Hello hungry peoples,
Today we are discovering the joy that is Polish food. I have until recently been quite the novice. I had never even had a pierogi. I had only read about them and imagined them in my food filled dreams. A few trips to the White Eagle Polish Club soon fixed that. Now my tummy has seen so very, very many. Result? I am a much happier and rotund person.
The Polish Club has been kicking around since the 70’s when it was designed by some shmancy pants Italian architect. It doesn’t seem to have changed much since then which gives it this lovely retro homey vibe. It is also pretty casual. We even took the kids for an early dinner and it didn’t feel too awkward. I am not sure the other patrons felt as such. People who bring kids to restaurants eh? Such a-holes.
The club comprises a bistro and a bar in the main room, with a couple smaller dining areas. Even though there is quite a lot of seating this gives it an intimate feel. The bar serves Polish beers, vodka and liqueurs (honey vodka anyone?) and the bistro serves full on authentic Polish cuisine. First lets discuss cost. This place is a bargain. Most of the smaller meals were less than $15 and the serves were generous. A good start as I could order all the food. I like eating all the food.
Polish cuisine tends to be hearty, rich and calorific, perfect for a Canberra Winter. It is generally meaty or noodly with a cabbage component. It also seems to incorporate a lot of preparation such as slow cooking or sauerkraut (also known as pickled cabbage). Another good reason for me to come to the club rather than try to make the stuff myself. My first priority was to get some pierogi in my belly. Pierogi are one of the first things you will hear about when you ask about Polish cuisine. These are dumplings, which come with a variety of fillings, pan fried and served with sour cream and bacon bits. I tried the potato and cheese pierogi. To me they tasted like asian pan fried dumplings but filled with sour cream flavoured chips. Quite tasty but not exactly a health food.
We also enjoyed some Blintz with a mushroom ragout. These are fried potato pancakes that were sadly a bit overcooked. It was a real shame as there were some great flavours and it had real potential. I did enjoy the mushroom ragout. The most disappointing dish of the night was the Golabki, a pork and beef mince filling wrapped in cabbage leaves. Nice in concept but there was a strange sour after taste that no-one seemed to be a fan of. The tomato sauce it was served in was more like a very thin soup and didn’t add much to the dish.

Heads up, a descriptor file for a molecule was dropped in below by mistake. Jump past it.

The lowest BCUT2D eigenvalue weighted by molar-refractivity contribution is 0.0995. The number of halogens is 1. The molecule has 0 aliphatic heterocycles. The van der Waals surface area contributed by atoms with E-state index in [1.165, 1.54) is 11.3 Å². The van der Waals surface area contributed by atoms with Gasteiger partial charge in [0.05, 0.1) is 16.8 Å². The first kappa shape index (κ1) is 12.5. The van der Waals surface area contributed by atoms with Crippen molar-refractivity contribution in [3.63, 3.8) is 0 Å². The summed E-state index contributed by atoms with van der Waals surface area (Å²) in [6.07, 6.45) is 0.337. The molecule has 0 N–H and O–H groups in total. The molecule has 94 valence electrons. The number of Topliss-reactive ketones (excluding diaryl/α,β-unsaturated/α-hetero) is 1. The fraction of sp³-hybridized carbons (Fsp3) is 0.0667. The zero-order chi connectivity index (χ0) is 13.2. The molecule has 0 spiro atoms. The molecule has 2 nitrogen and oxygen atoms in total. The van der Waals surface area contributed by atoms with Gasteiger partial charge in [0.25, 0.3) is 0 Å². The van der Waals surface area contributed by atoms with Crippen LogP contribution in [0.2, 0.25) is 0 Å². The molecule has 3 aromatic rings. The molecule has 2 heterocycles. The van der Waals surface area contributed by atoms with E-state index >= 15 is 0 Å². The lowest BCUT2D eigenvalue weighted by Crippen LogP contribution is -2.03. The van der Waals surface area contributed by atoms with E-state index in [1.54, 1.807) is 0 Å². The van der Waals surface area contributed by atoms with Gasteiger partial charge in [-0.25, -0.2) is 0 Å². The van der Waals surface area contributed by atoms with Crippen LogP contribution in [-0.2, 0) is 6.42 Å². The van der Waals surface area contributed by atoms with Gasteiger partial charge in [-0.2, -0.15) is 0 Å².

The veal schnitzels were redeeming. Obviously pan fried (like all schnitzels should be) and crumbed in sourdough, these were perfectly cooked with a lovely mash accompaniment. The real stand-out was the slow cooked pork knuckle. This thing was huge, with lovely tender juicy meat, a whole baked apple, caramelised cabbage and more mash. Pork and apple are just made to go together and it was a bit special. This is clearly one of their signature dishes.
The desert menu is limited. You can get ricotta fritters and…. er…ricotta fritters. They did have a special blackforest fritter available this night so we got both. The original was far superior, a kind of deep fried fluffy dumpling, more cakey than cheesy, with a hint of lemon. The blackforest version were chocolately, with a cherry syrup. Lovely but the lemony ones were just perfection!